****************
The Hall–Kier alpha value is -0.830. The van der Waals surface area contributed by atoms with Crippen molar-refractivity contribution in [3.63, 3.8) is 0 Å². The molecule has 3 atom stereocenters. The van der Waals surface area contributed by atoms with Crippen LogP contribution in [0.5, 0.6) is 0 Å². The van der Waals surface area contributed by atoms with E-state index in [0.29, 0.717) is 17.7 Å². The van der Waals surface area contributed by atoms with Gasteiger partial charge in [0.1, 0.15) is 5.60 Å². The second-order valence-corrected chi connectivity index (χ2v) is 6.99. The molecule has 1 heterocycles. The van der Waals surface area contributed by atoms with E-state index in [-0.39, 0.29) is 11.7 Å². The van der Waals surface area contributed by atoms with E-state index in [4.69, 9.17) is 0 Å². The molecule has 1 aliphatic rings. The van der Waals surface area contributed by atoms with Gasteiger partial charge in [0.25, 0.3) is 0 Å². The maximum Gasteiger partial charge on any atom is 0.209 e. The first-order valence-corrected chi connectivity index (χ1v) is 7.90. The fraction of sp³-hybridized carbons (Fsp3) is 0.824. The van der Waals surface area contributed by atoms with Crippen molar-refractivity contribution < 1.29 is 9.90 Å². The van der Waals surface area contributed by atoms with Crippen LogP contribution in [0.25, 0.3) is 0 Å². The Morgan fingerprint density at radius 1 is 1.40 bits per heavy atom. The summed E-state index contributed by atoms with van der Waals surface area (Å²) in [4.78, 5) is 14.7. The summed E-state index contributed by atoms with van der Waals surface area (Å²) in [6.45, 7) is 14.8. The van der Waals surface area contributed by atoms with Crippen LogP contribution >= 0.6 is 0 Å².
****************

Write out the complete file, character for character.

The Hall–Kier alpha value is -0.830. The van der Waals surface area contributed by atoms with Crippen molar-refractivity contribution in [3.63, 3.8) is 0 Å². The molecule has 3 atom stereocenters. The van der Waals surface area contributed by atoms with Crippen LogP contribution in [0.5, 0.6) is 0 Å². The van der Waals surface area contributed by atoms with E-state index in [0.29, 0.717) is 17.7 Å². The van der Waals surface area contributed by atoms with Gasteiger partial charge in [0.1, 0.15) is 5.60 Å². The second-order valence-corrected chi connectivity index (χ2v) is 6.99. The molecule has 1 heterocycles. The van der Waals surface area contributed by atoms with E-state index in [-0.39, 0.29) is 11.7 Å². The van der Waals surface area contributed by atoms with E-state index in [4.69, 9.17) is 0 Å². The molecule has 1 aliphatic rings. The van der Waals surface area contributed by atoms with Gasteiger partial charge in [0.25, 0.3) is 0 Å². The maximum Gasteiger partial charge on any atom is 0.209 e. The first-order valence-corrected chi connectivity index (χ1v) is 7.90. The fraction of sp³-hybridized carbons (Fsp3) is 0.824. The van der Waals surface area contributed by atoms with Crippen molar-refractivity contribution < 1.29 is 9.90 Å². The van der Waals surface area contributed by atoms with Crippen LogP contribution in [0.25, 0.3) is 0 Å². The Morgan fingerprint density at radius 1 is 1.40 bits per heavy atom. The summed E-state index contributed by atoms with van der Waals surface area (Å²) in [4.78, 5) is 14.7. The summed E-state index contributed by atoms with van der Waals surface area (Å²) in [6.45, 7) is 14.8. The van der Waals surface area contributed by atoms with Crippen LogP contribution >= 0.6 is 0 Å².